Math 425: Mathematical Biology
(Credit Hours:Lecture Hours:Lab Hours)
W (even years)
Using tools in mathematics to help biologists. Motivating new mathematics with questions in biology.
Desired Learning Outcomes
Students should gain a familiarity with how the disciplines of mathematics and biology can complement each other.
A knowledge of calculus (and the mathematical maturity that having passed Math 112 entails) should suffice.
Minimal learning outcomes
Students should become familiar with discrete and continuous models of biological phenomena. They should know the technical terms, and be able to implement the procedures taught in the course to solve problems based on these models. Possible topics include:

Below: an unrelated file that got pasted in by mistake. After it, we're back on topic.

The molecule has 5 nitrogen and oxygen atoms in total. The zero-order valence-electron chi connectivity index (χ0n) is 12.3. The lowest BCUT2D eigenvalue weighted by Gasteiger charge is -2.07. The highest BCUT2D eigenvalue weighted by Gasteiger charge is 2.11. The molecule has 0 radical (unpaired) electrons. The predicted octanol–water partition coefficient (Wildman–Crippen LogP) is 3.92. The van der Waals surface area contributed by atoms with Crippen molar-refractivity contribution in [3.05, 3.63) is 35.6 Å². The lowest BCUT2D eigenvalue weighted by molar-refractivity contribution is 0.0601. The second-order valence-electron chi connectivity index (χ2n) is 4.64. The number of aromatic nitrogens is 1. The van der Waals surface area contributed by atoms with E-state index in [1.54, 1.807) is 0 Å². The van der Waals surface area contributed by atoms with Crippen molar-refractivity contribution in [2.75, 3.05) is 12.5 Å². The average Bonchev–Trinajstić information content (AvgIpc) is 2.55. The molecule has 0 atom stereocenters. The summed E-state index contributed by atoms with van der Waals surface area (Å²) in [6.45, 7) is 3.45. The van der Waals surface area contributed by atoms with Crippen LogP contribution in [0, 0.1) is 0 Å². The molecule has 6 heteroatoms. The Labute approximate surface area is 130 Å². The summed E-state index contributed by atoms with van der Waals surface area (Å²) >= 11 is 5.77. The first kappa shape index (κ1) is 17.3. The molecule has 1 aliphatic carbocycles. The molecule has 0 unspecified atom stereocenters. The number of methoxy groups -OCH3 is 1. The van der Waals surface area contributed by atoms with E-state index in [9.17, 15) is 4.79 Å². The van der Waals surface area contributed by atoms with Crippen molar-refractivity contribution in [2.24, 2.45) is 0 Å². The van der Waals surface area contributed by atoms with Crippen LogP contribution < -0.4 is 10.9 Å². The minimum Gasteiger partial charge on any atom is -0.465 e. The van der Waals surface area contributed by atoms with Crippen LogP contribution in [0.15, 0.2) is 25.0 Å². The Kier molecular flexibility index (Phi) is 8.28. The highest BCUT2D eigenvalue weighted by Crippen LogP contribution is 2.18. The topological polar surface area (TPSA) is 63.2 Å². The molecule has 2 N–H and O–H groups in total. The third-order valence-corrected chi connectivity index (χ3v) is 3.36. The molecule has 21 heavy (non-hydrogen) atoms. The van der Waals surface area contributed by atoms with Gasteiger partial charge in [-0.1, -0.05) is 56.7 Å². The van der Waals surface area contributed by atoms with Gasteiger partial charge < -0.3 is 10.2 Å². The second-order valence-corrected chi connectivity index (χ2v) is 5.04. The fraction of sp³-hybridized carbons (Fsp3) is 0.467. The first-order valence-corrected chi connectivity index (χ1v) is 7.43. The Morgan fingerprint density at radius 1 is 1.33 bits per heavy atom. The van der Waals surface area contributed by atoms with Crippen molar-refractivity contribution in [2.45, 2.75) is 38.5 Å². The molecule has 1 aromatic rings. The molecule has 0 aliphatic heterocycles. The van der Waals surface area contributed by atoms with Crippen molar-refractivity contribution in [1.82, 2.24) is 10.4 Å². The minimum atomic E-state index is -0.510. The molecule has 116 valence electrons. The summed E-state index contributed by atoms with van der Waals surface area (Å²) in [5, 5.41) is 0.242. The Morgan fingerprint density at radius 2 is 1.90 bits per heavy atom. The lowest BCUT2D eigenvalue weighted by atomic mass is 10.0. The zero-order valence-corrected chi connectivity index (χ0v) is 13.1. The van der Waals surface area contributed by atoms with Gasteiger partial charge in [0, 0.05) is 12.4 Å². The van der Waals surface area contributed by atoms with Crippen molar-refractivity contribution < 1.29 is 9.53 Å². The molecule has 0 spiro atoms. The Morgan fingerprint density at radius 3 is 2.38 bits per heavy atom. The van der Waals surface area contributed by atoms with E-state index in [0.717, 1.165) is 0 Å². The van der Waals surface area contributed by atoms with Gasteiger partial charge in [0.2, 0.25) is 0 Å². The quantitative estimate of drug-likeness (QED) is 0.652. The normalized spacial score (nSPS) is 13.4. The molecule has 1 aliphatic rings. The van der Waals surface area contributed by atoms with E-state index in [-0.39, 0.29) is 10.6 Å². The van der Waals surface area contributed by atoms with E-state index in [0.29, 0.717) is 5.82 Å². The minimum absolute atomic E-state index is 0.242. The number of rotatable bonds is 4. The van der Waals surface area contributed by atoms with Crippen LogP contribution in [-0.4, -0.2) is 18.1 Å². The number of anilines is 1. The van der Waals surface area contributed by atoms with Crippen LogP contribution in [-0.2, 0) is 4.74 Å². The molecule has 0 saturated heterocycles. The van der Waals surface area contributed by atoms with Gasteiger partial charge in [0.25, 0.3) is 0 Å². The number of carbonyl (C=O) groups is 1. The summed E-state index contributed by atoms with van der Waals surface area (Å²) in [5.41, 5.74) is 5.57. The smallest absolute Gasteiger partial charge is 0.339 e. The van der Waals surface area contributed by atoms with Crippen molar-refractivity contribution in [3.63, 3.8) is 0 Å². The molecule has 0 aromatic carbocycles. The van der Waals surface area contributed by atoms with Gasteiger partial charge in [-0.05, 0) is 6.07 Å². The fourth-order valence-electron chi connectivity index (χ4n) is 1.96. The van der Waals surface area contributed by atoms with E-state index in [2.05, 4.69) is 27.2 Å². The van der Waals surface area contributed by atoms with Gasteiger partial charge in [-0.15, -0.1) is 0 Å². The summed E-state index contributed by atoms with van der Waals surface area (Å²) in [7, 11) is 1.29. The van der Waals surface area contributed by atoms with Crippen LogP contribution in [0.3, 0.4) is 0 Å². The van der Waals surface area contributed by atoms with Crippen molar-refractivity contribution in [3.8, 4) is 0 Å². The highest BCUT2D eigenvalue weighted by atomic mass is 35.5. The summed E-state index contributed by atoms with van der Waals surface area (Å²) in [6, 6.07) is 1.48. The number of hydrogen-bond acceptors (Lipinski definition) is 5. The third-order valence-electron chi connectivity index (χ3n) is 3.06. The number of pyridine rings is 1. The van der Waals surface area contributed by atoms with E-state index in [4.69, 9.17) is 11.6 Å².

- Signal Transduction
- Menten Michaelis enzyme dynamics
- Law of mass action
- Dynamical systems
- Example systems
- Nerve and heart dynamics
- Cell cycle model
- Population models
- Continuous predator-prey
- Age structured models
- Discrete dynamical systems
- Time delayed differential equations
- Stochastic models
Possible textbooks for this course include (but are not limited to):
- A Course in Mathematical Biology. Quantitative Modeling with Mathematical and Computational Methods. By Gerda de Vries, Thomas Hillen, Mark Lewis, Johannes Muller, Birgitt Schonfisch
These are at the discretion of the instructor as time allows.
Courses for which this course is prerequisite